Hallucinogen Harm Reduction, or How to Deal with a Bad Trip

Hallucinogen Harm Reduction, or How to Deal with a Bad Trip

By Brian Whitney 08/07/15

Sometimes they're innocuous, but more often a bad trip is an unimaginable waking nightmare. 

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Hallucinogens can be a wild ride. Hallucinogens are types of drugs that cause hallucinations, which are thought of as profound distortions in a person’s perception of reality. Under the influence of hallucinogens, people see images, hear sounds, and feel sensations that seem real but are not. To some people this might be fun, but to many, taking this class of drug is something that takes one on the path to one of the worst things a drug user can experience: the dreaded bad trip.

If you have experimented with hallucinogens for any length of time, you almost certainly have experienced a bad trip. At times, bad trips can be innocuous and can almost be a quaint part of the experience, but more often they are unimaginable waking nightmares. Quite often, a large part of the hallucinogenic experience is begging whatever god you believe in to “Please make this stop.”  

While many people think hallucinogens are dying out as our society moves on to new and even more dangerous classifications of drugs, they are still around. Approximately 2.7% of Americans 12 and over reported using LSD in the past month according to a study by the National Survey On Drug Use and Health.

While drugs like bath salts and MDMA can cause one to hallucinate, they are classified as stimulants because of their other properties. There are four major types of hallucinogens as classified by the National Institute of Drug Abuse: LSD, psilocybin (commonly known as mushrooms) peyote and PCP.  

LSD

The big dog on the hallucinogen street is LSD, which, of course, is known as acid. Acid was discovered in 1938 by Swiss chemist Albert Hofmann who inadvertently discovered LSD's unique properties when he accidentally absorbed some on his skin. In his autobiography, LSD, My Problem Child, Hofmann wrote that after taking a too-large dose, he felt as if “a demon had invaded me, had taken possession of my mind, body and soul.” 

For years, it was used and studied by researchers who believed it might have potential medical use, but eventually the medical community decided what most of us now know, which is that LSD can mess up your mind in a bad way. Acid reached its zenith in the counterculture movement of the '60s.

A bad trip on LSD can last for 12 hours or so and is truly a living nightmare, which can mimic psychosis. If you are having a bad trip, you are going to be terrified, delusional, paranoid and there is a good chance you are going to think you are dying and going to Hell.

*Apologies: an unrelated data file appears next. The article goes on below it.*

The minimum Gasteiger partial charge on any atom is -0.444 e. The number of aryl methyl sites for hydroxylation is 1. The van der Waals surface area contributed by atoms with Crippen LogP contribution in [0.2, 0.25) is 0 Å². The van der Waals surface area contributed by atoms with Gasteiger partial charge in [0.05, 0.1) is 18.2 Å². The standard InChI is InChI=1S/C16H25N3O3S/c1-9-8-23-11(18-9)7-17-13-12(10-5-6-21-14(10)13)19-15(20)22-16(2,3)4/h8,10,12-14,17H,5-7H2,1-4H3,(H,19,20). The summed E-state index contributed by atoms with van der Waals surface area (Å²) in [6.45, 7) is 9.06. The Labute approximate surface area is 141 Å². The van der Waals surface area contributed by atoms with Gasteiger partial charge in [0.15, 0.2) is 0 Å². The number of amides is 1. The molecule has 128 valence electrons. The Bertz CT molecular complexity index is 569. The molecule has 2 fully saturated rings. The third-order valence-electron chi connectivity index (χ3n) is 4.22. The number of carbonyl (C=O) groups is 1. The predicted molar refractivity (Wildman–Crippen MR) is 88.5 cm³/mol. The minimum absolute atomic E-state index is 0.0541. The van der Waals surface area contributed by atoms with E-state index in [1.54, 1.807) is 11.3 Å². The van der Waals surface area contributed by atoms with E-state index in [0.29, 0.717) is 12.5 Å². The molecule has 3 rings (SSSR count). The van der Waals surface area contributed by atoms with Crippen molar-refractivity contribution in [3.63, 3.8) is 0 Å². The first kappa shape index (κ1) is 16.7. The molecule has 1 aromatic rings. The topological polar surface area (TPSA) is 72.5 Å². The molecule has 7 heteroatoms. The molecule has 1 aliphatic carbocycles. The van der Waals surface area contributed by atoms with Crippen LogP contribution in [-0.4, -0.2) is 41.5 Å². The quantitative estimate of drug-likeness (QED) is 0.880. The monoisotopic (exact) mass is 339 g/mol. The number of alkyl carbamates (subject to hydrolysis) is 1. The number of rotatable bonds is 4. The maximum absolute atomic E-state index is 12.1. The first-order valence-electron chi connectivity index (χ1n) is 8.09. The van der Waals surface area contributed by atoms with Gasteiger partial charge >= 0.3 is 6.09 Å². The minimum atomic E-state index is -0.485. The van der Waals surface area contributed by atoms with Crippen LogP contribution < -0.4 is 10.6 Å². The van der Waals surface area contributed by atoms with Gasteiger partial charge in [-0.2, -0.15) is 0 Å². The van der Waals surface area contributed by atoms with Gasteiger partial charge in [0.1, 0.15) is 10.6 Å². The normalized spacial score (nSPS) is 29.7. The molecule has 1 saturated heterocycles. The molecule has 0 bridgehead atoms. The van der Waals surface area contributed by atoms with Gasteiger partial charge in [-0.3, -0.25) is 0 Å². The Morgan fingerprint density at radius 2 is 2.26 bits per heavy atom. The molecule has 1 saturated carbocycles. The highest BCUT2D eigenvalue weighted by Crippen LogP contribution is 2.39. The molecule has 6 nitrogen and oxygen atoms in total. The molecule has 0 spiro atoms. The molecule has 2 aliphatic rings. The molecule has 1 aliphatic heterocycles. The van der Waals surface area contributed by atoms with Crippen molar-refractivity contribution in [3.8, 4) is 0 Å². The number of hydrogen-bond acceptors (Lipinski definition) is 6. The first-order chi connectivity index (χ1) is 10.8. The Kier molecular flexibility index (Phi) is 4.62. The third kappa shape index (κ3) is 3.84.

Mushrooms

Mushrooms have been around forever. There is speculation that they have been used since prehistoric times and have been used in religious rites in many cultures. They affect the body in a similar way to LSD, but are much milder, albeit horrible tasting.  

Another thing they have in common with acid is that doses vary greatly in strength. It is never a good idea to ingest a whole bunch of mushrooms and see how it goes. Depending on the drug's potency, you might be in for an extremely bad time.

Peyote

Of all these drugs, peyote is the one that is least commonly used in drug culture. It is rare that you'd be hanging out at a party and some guy next to you would whip out some peyote and offer it to you. Peyote is a small cactus in which the principal ingredient is mescaline. At one point, a certain subculture believed peyote was part of a key to spiritual enlightenment because of the enormously popular books of Carlos Castaneda, who was later outed as a fraud.

A bad trip on mescaline is the same old story: Delusions, fear and paranoia are common.

PCP

PCP is commonly known as angel dust. It was originally brought to market in the 1950s as an anesthetic pharmaceutical drug, but was taken off the market in 1965 because people were freaking right the hell out when taking it. PCP can be swallowed, snorted, smoked or injected.

Using angel dust in any way is not a good idea. If you have a bad trip on PCP, it can mess up those around you as well, as some users become agitated and violent. Your bad trip can include, nausea, vomiting, amnesia, combativeness, severe anxiety, paranoia, flashbacks, seizures, coma, and death. Staying away from PCP is highly recommended by pretty much everyone.